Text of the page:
The Peace Accord
made provision for various transitional mechanisms aimed at advancing
independent police oversight and a consultative collaboration
between police and civil society. Imperfect as these transitional
mechanisms were, they helped to clarify the rules underlying a
constitutional model of policing as hammered out around the negotiation
An analysis of the content of the Interim Constitution and the South African Police Services Act of 1993 point to the centrality of transparency, accountability and police-community partnerships for post-Apartheid police arrangements.
Two contentious issues regarding the police arrangement for the future related to the national versus the regional divide as well as the degree of political control to be exerted over the institution of policing in a constitutional democracy. Political expediency and compromises dictated the decisions on this front.
of the international community:
The South African
‘problem’ has long been internationalised. Since the 1960s the
excesses associated with white minority rule has been the subject
of considerable international exposure. Collaboration between
local and international human rights bodies has facilitated this
process. By 1990, internal isolation under Apartheid gave way
to forceful and constructive re-engagement with the international
Discussions on police reform reflected this insertion into a global community eager to promote the process of institutional engineering. A robust exchange regarding the future of policing emerged between a wide range of constituencies involving academics and researchers, politicians, policy elites, NGOs and police professionals themselves. The virtues of, inter alia, democratic policing, community policing, sector policing and zero tolerance strategies were considered and their applicability to local realities entertained.
Part and parcel of the process of internationalisation has been increased access to developmental assistance. Donor aid in support of criminal justice reform grew more widely after 1992. Donor agencies also targeted the police organisation as an important recipient of assistance. The exchange of ideas and the provision of resources and technical expertise were meant to facilitate institutional changes.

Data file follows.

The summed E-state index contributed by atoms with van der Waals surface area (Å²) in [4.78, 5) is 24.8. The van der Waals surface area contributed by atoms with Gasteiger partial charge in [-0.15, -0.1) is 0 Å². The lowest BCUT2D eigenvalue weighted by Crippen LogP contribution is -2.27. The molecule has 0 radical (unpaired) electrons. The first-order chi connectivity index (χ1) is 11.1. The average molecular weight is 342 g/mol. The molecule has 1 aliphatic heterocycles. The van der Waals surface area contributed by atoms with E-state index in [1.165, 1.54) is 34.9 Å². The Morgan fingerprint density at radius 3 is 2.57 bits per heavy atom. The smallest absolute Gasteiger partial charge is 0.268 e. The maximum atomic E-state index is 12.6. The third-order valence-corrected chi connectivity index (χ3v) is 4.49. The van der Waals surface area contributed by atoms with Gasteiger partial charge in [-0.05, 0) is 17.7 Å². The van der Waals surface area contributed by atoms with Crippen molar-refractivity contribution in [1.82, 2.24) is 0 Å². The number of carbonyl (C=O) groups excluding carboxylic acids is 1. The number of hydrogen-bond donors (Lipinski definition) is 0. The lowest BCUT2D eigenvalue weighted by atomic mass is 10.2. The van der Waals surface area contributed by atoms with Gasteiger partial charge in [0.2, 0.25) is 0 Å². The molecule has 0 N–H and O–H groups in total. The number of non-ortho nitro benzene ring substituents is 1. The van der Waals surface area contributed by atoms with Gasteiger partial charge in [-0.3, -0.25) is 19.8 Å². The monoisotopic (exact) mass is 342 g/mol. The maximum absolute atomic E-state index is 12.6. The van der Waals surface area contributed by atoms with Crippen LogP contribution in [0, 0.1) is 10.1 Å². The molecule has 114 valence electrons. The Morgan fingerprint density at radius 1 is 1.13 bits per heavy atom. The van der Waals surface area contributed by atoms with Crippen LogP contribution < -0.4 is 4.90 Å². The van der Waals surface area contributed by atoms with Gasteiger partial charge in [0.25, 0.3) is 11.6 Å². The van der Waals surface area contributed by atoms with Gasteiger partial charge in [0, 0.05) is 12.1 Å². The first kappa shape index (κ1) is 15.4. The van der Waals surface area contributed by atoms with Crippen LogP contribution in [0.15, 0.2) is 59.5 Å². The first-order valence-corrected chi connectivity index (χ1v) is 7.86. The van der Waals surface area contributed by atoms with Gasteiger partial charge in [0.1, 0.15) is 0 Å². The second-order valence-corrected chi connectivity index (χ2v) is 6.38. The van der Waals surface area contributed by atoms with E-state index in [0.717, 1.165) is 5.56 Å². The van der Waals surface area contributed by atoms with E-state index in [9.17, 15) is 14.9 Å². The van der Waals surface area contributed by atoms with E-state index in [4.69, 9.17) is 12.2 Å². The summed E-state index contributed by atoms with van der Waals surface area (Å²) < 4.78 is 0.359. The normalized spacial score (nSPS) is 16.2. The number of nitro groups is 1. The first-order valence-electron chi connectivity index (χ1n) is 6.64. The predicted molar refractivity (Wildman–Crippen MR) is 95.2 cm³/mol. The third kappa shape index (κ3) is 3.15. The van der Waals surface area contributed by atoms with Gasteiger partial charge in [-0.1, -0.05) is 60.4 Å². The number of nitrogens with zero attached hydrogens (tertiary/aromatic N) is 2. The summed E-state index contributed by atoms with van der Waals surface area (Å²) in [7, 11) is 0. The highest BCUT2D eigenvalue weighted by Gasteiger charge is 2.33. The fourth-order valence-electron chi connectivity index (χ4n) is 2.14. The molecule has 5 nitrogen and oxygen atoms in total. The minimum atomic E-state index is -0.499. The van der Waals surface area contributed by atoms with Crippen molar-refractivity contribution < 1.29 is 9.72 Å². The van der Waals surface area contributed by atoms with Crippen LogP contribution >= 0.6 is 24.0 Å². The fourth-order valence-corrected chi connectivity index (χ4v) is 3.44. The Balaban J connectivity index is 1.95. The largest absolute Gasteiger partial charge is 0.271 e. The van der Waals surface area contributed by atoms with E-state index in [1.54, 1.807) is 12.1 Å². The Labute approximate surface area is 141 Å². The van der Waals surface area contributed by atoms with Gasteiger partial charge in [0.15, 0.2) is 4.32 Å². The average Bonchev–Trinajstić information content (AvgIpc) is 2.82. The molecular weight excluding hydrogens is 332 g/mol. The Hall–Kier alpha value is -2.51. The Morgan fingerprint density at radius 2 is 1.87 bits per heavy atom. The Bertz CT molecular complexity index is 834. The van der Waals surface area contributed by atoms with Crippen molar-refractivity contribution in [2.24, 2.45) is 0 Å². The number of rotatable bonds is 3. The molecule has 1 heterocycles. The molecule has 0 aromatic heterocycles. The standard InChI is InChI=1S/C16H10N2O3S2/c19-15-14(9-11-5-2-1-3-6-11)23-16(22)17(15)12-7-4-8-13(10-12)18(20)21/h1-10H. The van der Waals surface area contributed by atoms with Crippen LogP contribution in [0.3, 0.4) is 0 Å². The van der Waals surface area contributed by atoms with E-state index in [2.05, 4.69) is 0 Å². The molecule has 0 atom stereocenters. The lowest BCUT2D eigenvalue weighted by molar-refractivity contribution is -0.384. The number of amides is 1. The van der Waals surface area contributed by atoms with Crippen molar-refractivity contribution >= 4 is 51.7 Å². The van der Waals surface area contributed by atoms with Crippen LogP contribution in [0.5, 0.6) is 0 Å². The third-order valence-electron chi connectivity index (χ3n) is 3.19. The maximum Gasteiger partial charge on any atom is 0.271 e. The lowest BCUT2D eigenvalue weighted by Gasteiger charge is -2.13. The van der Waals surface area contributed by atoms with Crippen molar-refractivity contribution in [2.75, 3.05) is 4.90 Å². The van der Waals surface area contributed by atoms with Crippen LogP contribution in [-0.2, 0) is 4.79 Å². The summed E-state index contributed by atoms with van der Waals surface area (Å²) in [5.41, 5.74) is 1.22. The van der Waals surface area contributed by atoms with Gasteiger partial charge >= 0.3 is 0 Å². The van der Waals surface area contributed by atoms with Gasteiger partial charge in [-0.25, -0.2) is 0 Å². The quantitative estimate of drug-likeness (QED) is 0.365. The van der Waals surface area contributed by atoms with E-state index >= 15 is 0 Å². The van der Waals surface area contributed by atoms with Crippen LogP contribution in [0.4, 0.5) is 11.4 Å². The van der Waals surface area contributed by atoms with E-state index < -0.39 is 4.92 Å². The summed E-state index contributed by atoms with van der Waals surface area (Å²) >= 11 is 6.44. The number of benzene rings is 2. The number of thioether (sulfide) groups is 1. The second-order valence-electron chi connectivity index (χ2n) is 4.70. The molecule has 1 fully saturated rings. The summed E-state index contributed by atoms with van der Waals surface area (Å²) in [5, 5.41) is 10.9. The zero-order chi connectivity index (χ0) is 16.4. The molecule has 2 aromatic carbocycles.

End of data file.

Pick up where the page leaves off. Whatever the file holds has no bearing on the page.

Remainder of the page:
Such assistance has been characterised by diversity – both in terms of the types of projects funded and the diversity of donors involved. Recent South African experiments in this regard serve as a useful reminder of the opportunities for foreign assistance in support of police reform. The South-African case study also illustrates the constraints on foreign aid in the absence of conducive political conditions and local ownership of the reform agenda.
A fourth influence
on the project of police reform that has become more apparent
in recent years concerns the regionalisation of ‘security’ in
the Southern African region. Under current conditions where crime
itself takes on wider regional dimensions, policing priorities
are increasingly being set beyond the boundaries of any one state.
Security concerns are becoming regionalised and/or globlalised. In confronting the challenges posed by organised crime networks for example, law enforcement agencies need to think beyond the national level. Under conditions of globalisation, the imperatives of law enforcement are characterised by cross border co-operation, the harmonisation of legal regimes, the standardisation of police training and the emergence of policy convergence.
In the Southern African Development Community too, there is ample proof of the extent to which the destinies of law enforcement institutions have become intertwined. One small example of this process can be found in the formation of a regional police network, the South African Regional Police Chiefs Co-operation Organisation (SARPCCO). In the past few years SARPCCO has become responsible for setting regional policing priorities and facilitating cross-border collaboration around ‘priority crimes’.
of this is that agenda for police modernisation and reform is
in part at least being shaped by regional concerns. Likewise,
international concern with the threat posed by terrorism is bound
to have a formative influence on international cooperation between
security institutions in years to come.
The fifth influence
that has come to shape the debate and practice of public police
reform in South Africa concerns the privatisation of security.
Recent calculations show that there were twice as many registered
private security guards (248 000) in the year 2003 as compared
to the figure for 2002 (132 310)2. The ratio of public police
officials to registered private security guards for 2003 was almost
Whilst the trend
towards the commodification of policing services is of a global